Jury recommends charging 7 Milwaukee Co. Jail workers in dehydration death of inmate Terrill Thomas

The verdict was delivered within a matter of hours
Posted at 4:27 PM, May 01, 2017
and last updated 2017-05-02 12:22:17-04

MILWAUKEE -- The jury in the inquest of Terrill Thomas, the man who died of dehydration in the Milwaukee County Jail last year, has determined that there is probable cause to charge seven jail employees in his death.

The Medical Examiner ruled that Thomas' death was a homicide. He went seven days without water after it was shut off to his cell.

The jury began deliberating at around 2:30 p.m. Monday. The district attorney gave them a list of seven names - seven members of the jail staff who may have have played a role in Thomas's death. After a couple hours of deliberation, the jury decided all seven should be charged.

Those seven are Jail Commander Maj. Nancy Evans, Lt. Kashka Meadors and Correctional Officers Thomas Laine, James Ramsey-Guy, John Weber, JorDan Johnson and Dominique Smith. 

Johnson and Smith both pleaded the fifth amendment in the case and did not testify. 

Meadors gave the order to turn off Thomas' water after Thomas flooded his cell in the mental health unit. He was transferred to the disciplinary unit and that's when Meadors ordered Officer Ramsey-Guy to turn off the water to Thomas' cell until he "calms down." 

That action was never logged in any official jail log, or mentioned in any staff briefing, according to testimony. As a result, Thomas' water was never turned back on. 

Jail policy states that an inmate should have 24/7 access to water in their cell. While in the disciplinary pod, inmates are only given a meal with a drink on Sundays. Every other day, inmates are given something called Nutraloaf, a food served in prisons and jails across the country. When given Nutraloaf, the inmates are not given anything to drink and can only drink water from the sink in their cell. 

Testimony revealed that while his water was shut off, correctional officers didn't provide Thomas with anything to drink. Several officers testified that they didn't know his water had been shut off since the action wasn't logged.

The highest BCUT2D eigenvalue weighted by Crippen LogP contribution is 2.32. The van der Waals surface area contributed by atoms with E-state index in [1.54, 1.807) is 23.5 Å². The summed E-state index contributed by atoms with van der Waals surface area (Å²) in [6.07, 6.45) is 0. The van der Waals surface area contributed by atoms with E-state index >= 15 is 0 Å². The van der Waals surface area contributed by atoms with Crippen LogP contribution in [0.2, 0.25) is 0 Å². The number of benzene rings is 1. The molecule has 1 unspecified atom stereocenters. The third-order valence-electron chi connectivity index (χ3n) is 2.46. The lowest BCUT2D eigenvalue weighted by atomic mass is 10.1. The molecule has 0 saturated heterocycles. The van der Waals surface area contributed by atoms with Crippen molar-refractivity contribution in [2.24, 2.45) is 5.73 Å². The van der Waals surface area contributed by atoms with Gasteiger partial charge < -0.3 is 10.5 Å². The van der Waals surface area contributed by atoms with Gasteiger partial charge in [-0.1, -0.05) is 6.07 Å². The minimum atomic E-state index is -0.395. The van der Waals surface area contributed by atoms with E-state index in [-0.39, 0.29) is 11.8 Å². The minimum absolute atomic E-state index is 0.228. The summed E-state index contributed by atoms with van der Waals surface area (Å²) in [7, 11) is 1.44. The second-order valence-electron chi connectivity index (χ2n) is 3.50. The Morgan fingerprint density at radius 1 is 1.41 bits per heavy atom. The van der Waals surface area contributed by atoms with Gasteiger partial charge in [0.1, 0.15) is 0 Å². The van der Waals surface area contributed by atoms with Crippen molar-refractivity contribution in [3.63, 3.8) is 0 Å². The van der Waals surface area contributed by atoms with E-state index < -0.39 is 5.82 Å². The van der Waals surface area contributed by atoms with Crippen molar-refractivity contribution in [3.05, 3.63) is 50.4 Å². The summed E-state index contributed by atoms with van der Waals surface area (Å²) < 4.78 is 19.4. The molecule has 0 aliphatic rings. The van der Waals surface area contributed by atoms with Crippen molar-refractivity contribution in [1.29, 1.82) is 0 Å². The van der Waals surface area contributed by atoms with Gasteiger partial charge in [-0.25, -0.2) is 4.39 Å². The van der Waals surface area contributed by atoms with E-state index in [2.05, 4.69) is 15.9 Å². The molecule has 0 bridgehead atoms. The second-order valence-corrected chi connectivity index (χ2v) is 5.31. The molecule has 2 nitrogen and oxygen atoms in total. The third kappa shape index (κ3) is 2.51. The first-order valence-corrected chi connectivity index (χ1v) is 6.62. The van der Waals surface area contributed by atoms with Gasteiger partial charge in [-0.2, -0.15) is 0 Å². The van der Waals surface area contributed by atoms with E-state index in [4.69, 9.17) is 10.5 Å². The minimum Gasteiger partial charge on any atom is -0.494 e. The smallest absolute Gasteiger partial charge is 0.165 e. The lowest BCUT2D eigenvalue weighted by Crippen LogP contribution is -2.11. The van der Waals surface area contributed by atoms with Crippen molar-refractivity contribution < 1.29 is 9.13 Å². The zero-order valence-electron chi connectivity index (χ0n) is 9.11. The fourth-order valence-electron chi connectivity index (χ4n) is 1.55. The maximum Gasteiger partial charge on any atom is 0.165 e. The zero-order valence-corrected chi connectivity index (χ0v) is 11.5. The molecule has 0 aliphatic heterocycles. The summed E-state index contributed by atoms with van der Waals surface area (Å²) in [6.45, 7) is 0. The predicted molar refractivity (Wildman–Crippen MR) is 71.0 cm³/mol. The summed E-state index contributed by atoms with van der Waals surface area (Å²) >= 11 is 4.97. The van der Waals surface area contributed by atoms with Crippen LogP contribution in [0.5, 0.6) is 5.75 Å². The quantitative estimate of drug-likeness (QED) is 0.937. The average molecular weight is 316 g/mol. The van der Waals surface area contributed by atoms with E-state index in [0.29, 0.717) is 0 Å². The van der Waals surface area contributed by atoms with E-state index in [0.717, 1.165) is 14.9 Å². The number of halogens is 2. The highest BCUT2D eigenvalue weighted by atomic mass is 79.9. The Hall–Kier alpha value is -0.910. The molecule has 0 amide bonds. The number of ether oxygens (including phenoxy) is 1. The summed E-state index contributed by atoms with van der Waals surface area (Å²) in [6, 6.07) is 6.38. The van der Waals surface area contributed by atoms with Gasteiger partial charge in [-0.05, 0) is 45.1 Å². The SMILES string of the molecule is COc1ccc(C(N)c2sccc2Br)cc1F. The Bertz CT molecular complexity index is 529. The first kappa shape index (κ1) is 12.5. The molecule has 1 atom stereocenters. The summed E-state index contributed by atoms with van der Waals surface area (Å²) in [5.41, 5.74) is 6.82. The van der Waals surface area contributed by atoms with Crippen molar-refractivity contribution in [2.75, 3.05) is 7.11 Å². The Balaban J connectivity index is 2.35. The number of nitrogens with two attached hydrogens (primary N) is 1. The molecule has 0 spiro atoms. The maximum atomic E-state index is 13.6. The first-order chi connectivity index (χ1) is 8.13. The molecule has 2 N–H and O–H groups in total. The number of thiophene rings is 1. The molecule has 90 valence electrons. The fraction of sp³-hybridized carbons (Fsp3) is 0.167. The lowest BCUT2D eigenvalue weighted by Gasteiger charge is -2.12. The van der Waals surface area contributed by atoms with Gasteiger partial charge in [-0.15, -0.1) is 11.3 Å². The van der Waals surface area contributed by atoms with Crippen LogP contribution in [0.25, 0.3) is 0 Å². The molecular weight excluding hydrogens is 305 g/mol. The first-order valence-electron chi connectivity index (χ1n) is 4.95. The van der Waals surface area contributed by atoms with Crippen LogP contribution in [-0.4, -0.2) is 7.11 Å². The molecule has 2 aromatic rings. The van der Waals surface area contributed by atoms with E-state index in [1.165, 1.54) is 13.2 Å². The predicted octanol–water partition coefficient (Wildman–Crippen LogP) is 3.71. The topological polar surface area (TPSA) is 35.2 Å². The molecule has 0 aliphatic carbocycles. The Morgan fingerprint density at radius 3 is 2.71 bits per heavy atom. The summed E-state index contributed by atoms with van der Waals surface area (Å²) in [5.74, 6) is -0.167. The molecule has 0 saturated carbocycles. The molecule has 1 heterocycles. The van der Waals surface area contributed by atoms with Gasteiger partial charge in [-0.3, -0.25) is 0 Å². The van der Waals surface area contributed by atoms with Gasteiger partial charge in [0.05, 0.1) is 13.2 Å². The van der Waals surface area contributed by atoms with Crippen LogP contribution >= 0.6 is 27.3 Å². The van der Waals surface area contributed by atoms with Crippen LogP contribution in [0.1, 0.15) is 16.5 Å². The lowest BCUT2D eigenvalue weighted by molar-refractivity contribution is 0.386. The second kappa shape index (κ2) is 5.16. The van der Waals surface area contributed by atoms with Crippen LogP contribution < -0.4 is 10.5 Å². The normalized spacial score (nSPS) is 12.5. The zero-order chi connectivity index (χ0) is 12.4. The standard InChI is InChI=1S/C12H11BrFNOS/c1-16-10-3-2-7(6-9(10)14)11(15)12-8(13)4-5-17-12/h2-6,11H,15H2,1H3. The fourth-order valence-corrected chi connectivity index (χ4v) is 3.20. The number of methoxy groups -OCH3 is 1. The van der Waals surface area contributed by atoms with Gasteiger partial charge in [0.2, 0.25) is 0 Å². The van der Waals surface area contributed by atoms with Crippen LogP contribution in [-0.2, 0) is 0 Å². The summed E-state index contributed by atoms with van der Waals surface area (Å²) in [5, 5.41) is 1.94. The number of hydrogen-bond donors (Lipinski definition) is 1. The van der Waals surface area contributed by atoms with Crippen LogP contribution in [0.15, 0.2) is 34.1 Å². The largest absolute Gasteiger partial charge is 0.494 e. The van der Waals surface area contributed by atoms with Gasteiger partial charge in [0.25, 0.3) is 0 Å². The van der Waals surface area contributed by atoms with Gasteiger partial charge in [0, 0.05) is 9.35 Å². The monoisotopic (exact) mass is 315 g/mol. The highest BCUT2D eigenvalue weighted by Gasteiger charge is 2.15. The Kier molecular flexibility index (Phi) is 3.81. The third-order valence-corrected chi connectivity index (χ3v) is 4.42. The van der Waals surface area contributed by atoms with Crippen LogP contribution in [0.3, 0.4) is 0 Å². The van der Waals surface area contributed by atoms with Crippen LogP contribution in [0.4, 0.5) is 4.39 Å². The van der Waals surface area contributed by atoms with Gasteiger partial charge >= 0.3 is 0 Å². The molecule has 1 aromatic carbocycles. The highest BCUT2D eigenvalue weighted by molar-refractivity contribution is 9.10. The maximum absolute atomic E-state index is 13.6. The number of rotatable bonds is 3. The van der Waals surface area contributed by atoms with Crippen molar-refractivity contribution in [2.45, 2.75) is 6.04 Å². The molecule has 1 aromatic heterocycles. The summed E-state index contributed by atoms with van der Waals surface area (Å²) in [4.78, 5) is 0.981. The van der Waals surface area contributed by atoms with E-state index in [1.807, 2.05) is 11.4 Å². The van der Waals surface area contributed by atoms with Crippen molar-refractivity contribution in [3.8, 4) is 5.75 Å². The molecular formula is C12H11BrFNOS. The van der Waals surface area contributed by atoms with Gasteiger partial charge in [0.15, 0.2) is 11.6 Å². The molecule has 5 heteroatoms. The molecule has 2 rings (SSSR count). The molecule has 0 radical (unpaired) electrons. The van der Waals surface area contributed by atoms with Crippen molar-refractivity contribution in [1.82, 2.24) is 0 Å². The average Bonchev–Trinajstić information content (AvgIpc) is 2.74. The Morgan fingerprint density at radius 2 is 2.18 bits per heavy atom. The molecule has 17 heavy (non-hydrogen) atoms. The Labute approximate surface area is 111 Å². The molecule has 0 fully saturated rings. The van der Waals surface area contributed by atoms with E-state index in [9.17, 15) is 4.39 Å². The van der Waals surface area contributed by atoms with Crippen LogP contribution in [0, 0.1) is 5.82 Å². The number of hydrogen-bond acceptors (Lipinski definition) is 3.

District Attorney John Chisholm will now decide if formal charges will be filed. He is not required to charge based on the jury's recommendation. 

"At the end of the day keeping somebody safe, not neglecting them and not ill treating them that's not a very high standard," Chisholm said.

Chisholm said his goal of the inquest was to figure out who is responsible for Thomas' death.

"So as a result we tried to narrow the universe to people who actually had direct contact with Mr. Thomas with the exception of the leadership which arguably should have known these practices were taking place," Chisholm said.

He said he has no timeline on when criminal charges could come and who could face them.

'"I have now start this process all over again conceding that there is probable cause in certain cases and certain individuals. But I never comment on whether someone is going to be charged," he said.

That includes commenting on whether the head of the jail, Milwaukee Sheriff David Clarke, should face charges. Chisholm said he cannot say.

Clarke released the following statement on Facebook Monday following the verdict:

This is part of a process. I respect the process. Jury recommendations are just that. The next step in the process is for DA Chisholm to decide if actual charges will be brought forth. There will be no speculation of what will happen until it happens.

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